The Department of Education has launched an investigation into the University of Southern California’s handling of sexual misconduct allegations against a longtime staff gynecologist. The investigation is guided by Title IX, the federal civil rights law against sex discrimination.
For years, George Tyndall, who worked in the university’s student health clinic, was accused of photographing students’ genitals and making sexual comments during exams, but he was allowed to continue practicing. Tyndall resigned last year—with a payout—after a university investigation found that his behavior during pelvic exams ran counter to accepted medical practice. But USC failed to notify his former patients of the findings or report him to the Medical Board of California—until, that is, the Los Angeles Times began reporting on the case.
In a statement Monday, the Department of Education’s Office of Civil Rights (OCR) said it “will assess USC’s response to reports and complaints of sexual harassment during pelvic exams as early as 1990 that were not fully investigated by the University until spring 2016 and that the University did not disclose to OCR during an earlier investigation.” As Secretary of Education Betsy DeVos put it in the press release, “No student should ever endure sexual harassment or abuse while trying to pursue their education.”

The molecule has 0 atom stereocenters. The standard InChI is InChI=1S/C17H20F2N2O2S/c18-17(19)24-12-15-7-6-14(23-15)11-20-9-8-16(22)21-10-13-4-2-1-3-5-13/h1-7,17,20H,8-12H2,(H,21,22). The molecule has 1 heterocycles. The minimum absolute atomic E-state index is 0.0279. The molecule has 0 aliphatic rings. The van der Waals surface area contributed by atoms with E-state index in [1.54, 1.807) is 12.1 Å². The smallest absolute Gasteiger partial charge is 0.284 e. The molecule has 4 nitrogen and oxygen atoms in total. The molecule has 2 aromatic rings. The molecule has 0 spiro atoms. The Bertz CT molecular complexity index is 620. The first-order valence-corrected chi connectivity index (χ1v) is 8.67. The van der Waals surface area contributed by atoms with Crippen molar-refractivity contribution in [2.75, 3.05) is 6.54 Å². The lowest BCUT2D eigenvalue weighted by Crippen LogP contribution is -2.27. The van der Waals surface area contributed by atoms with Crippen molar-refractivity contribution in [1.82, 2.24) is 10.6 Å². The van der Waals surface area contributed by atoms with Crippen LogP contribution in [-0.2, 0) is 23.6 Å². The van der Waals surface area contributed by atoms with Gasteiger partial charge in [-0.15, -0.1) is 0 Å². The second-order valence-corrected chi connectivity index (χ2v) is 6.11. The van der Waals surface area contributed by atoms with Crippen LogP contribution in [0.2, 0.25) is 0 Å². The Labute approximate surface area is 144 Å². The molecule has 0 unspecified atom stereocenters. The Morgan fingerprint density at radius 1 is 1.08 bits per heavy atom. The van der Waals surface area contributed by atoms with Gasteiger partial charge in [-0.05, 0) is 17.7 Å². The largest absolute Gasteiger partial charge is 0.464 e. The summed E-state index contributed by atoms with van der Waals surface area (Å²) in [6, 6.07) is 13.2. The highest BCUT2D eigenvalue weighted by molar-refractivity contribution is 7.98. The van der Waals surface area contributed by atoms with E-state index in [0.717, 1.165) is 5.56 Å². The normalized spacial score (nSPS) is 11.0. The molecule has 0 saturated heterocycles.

Many of the allegations—which include things like moving his fingers in and out of patients’ vaginas and remarking on a student’s “perky breasts”—were made by his nurses and medical assistants who witnessed his behavior first-hand. Some colleagues worried that he was targeting Chinese students with limited understanding of gynecological norms in America. Tyndall denied the allegations and outrageously speculated that his women assistants reported him because, as the Times paraphrased, “they had trouble reaching orgasm and were jealous of young patients with tighter pelvic muscles.” Ah, the ole “jealous ladies with loose vaginas” defense.
The OCR announcement follows a march across USC’s campus on Saturday, in which two-dozen students called for an investigation of the university’s handling of the case. One student, who told the Times that she had been a patient of Tyndall’s, held a sign reading, “USC KNEW.” The case caught the attention of celebrity attorney Gloria Allred, who has filed a lawsuit against the university and plans to add 20 additional plaintiffs this week, according to NPR.
But, perhaps most important, the Los Angeles Police Department is now investigating 52 complaints against Tyndall, who has said he plans to continue practicing well into his 80s.